Federal Judge Throws Out Two Provisions of Georgia’s Immigrant Law

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(APN) ATLANTA — On June 27, 2011, US District Judge Thomas Thrash, Jr., put on hold two core parts of HB 87 which would have gone into effect July 1.  His ruling blocks police from asking about immigration status during investigations of criminal violations.  Investigations into someone going a few miles over the speed limit, rolling a stop sign, or driving without proper equipment could be mere pretexts to investigate someone’s immigration status.
Also blocked by Judge Thrash’s ruling is the provision that would have criminalized the acts of transporting or housing an undocumented immigrant or inducing an undocumented immigrant to come to Georgia.
“State and local law enforcement officers and officials have no authorization to arrest, detain or prosecute anyone based upon sections 7 and 8 of HB 87 while this injunction remains in effect,” Thrash ruled.
During the pleminary hearing, observed by Atlanta Progressive News, Devon Orland, Senior Assistant Attorney General for the State of Georgia, argued the intent of the laws was to protect the state’s resources.  “The state has millions going for medical care and millions going to jails,” Orland argured.
Judge Thrash asked Orland, “If an 18 year-old US citizen is taking his illegal immigrant mother to the grocery store and is stopped by a police officer for exceeding the speed limit, will the 18 year old become a criminal and go to jail?”
“Yes, the law is unkind and harsh but it is the law,” Orland said.  “It would be no different than if his mother had pockets full of cocaine, and he was knowingly transporting her to go sell it.”
“The apparent legislative intent is to create such a climate of hostility, fear, mistrust and insecurity that all illegal aliens will leave Georgia,” Thrash wrote in his decision to ban sections of HB 87.
“The court decision is a positive step forward but our communities still face discrimination from police empowered by the Obama administration’s 287(g) and secure communities programs,” Adelina Nicholls, Executive Director of Georgia Latino Alliance for Human Rights (GLAHR), said.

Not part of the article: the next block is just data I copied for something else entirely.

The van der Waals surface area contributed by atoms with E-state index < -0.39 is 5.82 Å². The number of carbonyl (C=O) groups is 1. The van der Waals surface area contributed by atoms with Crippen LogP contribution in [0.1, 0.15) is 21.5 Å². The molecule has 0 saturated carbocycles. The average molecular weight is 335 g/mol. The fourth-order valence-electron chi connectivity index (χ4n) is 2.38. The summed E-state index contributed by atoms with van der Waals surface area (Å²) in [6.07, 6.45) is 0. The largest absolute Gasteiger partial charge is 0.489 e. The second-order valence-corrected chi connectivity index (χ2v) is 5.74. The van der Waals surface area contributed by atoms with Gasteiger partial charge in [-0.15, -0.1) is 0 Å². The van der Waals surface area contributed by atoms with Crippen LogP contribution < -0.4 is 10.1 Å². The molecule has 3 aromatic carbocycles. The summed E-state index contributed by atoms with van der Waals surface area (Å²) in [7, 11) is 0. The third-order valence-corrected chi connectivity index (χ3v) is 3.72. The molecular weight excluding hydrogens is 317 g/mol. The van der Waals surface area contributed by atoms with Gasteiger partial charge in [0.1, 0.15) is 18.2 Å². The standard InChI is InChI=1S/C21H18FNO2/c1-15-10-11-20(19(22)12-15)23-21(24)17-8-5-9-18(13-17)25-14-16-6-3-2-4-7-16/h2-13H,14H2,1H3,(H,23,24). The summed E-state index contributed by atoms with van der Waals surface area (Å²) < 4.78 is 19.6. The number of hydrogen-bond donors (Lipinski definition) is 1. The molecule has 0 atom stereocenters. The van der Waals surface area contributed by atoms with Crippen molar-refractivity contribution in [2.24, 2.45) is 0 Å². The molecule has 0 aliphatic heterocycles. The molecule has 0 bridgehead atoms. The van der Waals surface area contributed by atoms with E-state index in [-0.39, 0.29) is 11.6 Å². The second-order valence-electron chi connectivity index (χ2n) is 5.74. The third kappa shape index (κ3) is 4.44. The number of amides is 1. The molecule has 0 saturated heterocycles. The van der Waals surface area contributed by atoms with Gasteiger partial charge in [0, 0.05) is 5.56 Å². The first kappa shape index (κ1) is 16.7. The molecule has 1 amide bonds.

“The criminalization of migrants is the wrong direction for our country regardless of whether it is state laws or federal programs propagating it.  We now need an injunction on the federal level to stop programs that separate families.  We need to turn toward a pathway for legalization,” Nicholls said.
“I think the law is enacted out of hostility toward the immigrant community.  Laws that are enacted out of hostility tend to be bad laws and tend to fail.  The purpose of the law is to scapegoat and target both people who are here without status and their families members, friends, neighbors and people who help them and this is not Georgia’s decision to make,” Omar Jadwat, lead council with the American Civil Liberties Union, (ACLU) Immigrants Rights Project, said.
Judge Thrash cited a previous court decision that said preliminary injunctions were in the public interest “when civil rights are at stake.”  He also wrote that state officials were attempting to overstep federal authority on immigration enforcement.
Governor Nathan Deal’s office weighed in with this statement.  “Beyond refusing to help with our state’s illegal immigration problem, the federal government is determined to be an obstacle.  The state of Georgia narrowly tailored its immigration law to conform with existing federal law and court rulings,” Brian Robinson, the Governor’s Deputy Chief of Staff for Communications, said.  “Georgians can rest assured that this battle doesn’t end here.”
“Obviously, I am disappointed that Judge Thrash chose to impose an injunction on parts of HB 87,” State Sen. Jack Murphy, a Republican, said.  “Still, I think it is important to point out that we spent a lot of time researching and crafting this law to ensure that it is Constitutional.  The plaintiffs in this case made five arguments as to why it should be ruled unconstitutional.  The judge threw out four of those arguments.  I am certain this law is Constitutional and I am certain an appeals court will reverse the judge’s ruling that HB 87 is possibly preempted by federal law.  After all, this law simply follows existing federal law.”
Paul Bridges, Mayor of Uvalda, Georgia, a conservative Republican and one of more than a dozen plaintifs suing Georgia and Governor Deal over HB 87 says Deal is “fanning anti-immigrant sentiment without facts.”
“The immigrant community is a big part of the economy of Georgia.  These people earn money and pay taxes just like the rest of us,” Bridges said.
The Georgia lawsuit is only the latest nationwide legal battle between state and federal officials over who controls immigration enforcement.
A federal judge in Utah blocked an immigration enforcement law only 24 hours after it went into effect.  The ACLU filed a similar lawsuit against a new Indiana immigration law, also scheduled to go into effect July 1.
In April, a three-judge panel on the 9th U.S. Circuit Court of Appeals sided with the U. S. Justice Department and against Arizona SB 1070.  Arizona’s Governor, Jan Brewer, announced that the state would appeal directly to the Supreme Court of the US.